Filmmaking Gets More Interactive with New Arcade Fire Video
Vincent Morisset is not a "traditional" filmmaker. The director comes from the world of multimedia programming, and it shows in his interactive videos for the band Arcade Fire. His latest and most complex creation is a video project made in collaboration with digital designer Aaron Koblin for the band's song "Reflektor". Click below to learn more about Morisset, his technique, and immerse yourself in virtual worlds that have to be experienced to be believed!
Vincent Morisset didn't start out as a filmmaker, but as a multimedia designer. He was friends with Arcade Fire before they were even a band, and so when they asked him, in 2007, to direct the video for their song "Neon Bible," he came up with what is arguably the world's first interactive music video. Using their mouse, users manipulate elements of the video, and the result is fascinating, imaginative, and interactive in a way that feels unforced (the non-interactive version of the video is below.)
For Sigur Rós' 2011 concert film Sigur Rós: Inni, Morisset shot the band live in London, then photographed the digital edit of the footage with film cameras and created optical effects to give it a unique, hand-made feel (the full film is available on YouTube for $4.99, a two-minute clip is below.)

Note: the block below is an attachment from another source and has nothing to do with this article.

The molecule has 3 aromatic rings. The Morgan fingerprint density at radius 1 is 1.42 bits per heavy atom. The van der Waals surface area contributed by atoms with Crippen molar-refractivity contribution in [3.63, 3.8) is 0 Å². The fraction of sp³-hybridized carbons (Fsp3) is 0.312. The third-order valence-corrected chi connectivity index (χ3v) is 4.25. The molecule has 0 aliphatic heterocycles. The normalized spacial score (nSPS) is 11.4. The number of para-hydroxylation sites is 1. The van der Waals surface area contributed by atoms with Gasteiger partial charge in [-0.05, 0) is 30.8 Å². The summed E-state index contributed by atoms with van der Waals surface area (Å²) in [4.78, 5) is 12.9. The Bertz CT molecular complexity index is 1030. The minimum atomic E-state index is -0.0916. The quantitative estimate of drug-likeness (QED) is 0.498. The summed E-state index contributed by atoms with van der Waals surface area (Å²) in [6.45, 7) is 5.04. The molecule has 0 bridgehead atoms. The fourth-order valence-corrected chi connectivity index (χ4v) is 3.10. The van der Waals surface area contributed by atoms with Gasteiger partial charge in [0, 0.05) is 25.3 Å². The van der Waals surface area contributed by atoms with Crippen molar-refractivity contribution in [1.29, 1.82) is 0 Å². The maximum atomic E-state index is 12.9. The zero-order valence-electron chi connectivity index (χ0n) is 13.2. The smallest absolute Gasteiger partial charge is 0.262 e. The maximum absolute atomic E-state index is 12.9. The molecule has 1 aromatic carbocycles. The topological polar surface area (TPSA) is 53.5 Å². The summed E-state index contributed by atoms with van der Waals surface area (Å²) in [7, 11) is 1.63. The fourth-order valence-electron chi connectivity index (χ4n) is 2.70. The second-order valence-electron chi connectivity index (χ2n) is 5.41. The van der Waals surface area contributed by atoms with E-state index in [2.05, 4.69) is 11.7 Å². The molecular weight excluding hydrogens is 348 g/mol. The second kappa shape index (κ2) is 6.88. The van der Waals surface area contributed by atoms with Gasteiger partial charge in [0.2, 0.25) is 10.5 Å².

Video is no longer available: www.youtube.com/watch?v=yD_c5qMFA-E
Now Morisset has gone one step further in his new video for Arcade Fire, a project called Just a Reflektor. Using their mobile device and computer's webcam, the viewer syncs the two so as to be able to control elements of the video, the story of a Haitian woman who undergoes a shamanic experience (the non-interactive version is below):
The project works by sending users to a web page on their smart phone's mobile browser (I used Chrome on an iPhone 5 running iOS 7,) entering a code from the computer's website (I used Chrome on a MacBook Pro, but most browsers are supported,) then connecting the two via webcam to allow for control of the video, using the accelerometer and gyroscope of the phone (you can also use your mouse) to interact.
Even though the project is at the forefront of high-tech, Morisset says that he's not into "choose your own adventure" style interactivity. Rather, he sees himself working more in a tradition closer to filmmaking, where there is a definite narrative element.
What do you think? How do you feel about this sort of 'interactivity' as far as filmmaking goes? Do you think it can be successfully integrated so that a story is maintained, and the result isn't just technical wizardry? Let us know in the comments!